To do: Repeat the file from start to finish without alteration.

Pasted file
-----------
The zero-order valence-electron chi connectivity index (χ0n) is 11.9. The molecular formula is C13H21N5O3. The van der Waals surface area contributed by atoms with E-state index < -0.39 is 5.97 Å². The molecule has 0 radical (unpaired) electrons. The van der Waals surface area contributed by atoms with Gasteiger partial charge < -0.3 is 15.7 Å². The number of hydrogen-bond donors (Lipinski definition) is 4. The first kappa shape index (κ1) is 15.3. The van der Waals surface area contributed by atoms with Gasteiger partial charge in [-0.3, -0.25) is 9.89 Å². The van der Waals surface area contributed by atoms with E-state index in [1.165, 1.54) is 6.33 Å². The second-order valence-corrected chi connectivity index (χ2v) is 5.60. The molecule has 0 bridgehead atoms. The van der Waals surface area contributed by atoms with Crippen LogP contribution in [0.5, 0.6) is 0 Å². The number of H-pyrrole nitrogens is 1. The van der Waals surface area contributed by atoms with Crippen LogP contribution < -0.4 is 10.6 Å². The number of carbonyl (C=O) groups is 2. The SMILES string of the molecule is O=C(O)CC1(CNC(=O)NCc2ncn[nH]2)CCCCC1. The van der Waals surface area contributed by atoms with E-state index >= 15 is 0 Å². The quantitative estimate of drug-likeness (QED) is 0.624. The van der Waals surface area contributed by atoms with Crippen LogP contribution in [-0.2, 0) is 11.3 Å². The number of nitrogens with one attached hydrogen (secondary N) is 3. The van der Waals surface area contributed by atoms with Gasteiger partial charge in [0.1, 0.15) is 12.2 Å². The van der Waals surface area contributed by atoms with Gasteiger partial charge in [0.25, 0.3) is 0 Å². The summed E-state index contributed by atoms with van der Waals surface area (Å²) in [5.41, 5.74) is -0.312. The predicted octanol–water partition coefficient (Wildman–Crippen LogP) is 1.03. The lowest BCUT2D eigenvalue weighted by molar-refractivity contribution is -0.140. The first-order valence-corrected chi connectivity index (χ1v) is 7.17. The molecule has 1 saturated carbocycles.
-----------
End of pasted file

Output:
The zero-order valence-electron chi connectivity index (χ0n) is 11.9. The molecular formula is C13H21N5O3. The van der Waals surface area contributed by atoms with E-state index < -0.39 is 5.97 Å². The molecule has 0 radical (unpaired) electrons. The van der Waals surface area contributed by atoms with Gasteiger partial charge < -0.3 is 15.7 Å². The number of hydrogen-bond donors (Lipinski definition) is 4. The first kappa shape index (κ1) is 15.3. The van der Waals surface area contributed by atoms with Gasteiger partial charge in [-0.3, -0.25) is 9.89 Å². The van der Waals surface area contributed by atoms with E-state index in [1.165, 1.54) is 6.33 Å². The second-order valence-corrected chi connectivity index (χ2v) is 5.60. The molecule has 0 bridgehead atoms. The van der Waals surface area contributed by atoms with Crippen LogP contribution in [0.5, 0.6) is 0 Å². The number of H-pyrrole nitrogens is 1. The van der Waals surface area contributed by atoms with Crippen LogP contribution < -0.4 is 10.6 Å². The number of carbonyl (C=O) groups is 2. The SMILES string of the molecule is O=C(O)CC1(CNC(=O)NCc2ncn[nH]2)CCCCC1. The van der Waals surface area contributed by atoms with E-state index >= 15 is 0 Å². The quantitative estimate of drug-likeness (QED) is 0.624. The van der Waals surface area contributed by atoms with Crippen LogP contribution in [-0.2, 0) is 11.3 Å². The number of nitrogens with one attached hydrogen (secondary N) is 3. The van der Waals surface area contributed by atoms with Gasteiger partial charge in [0.1, 0.15) is 12.2 Å². The van der Waals surface area contributed by atoms with Gasteiger partial charge in [0.25, 0.3) is 0 Å². The summed E-state index contributed by atoms with van der Waals surface area (Å²) in [5.41, 5.74) is -0.312. The predicted octanol–water partition coefficient (Wildman–Crippen LogP) is 1.03. The lowest BCUT2D eigenvalue weighted by molar-refractivity contribution is -0.140. The first-order valence-corrected chi connectivity index (χ1v) is 7.17. The molecule has 1 saturated carbocycles.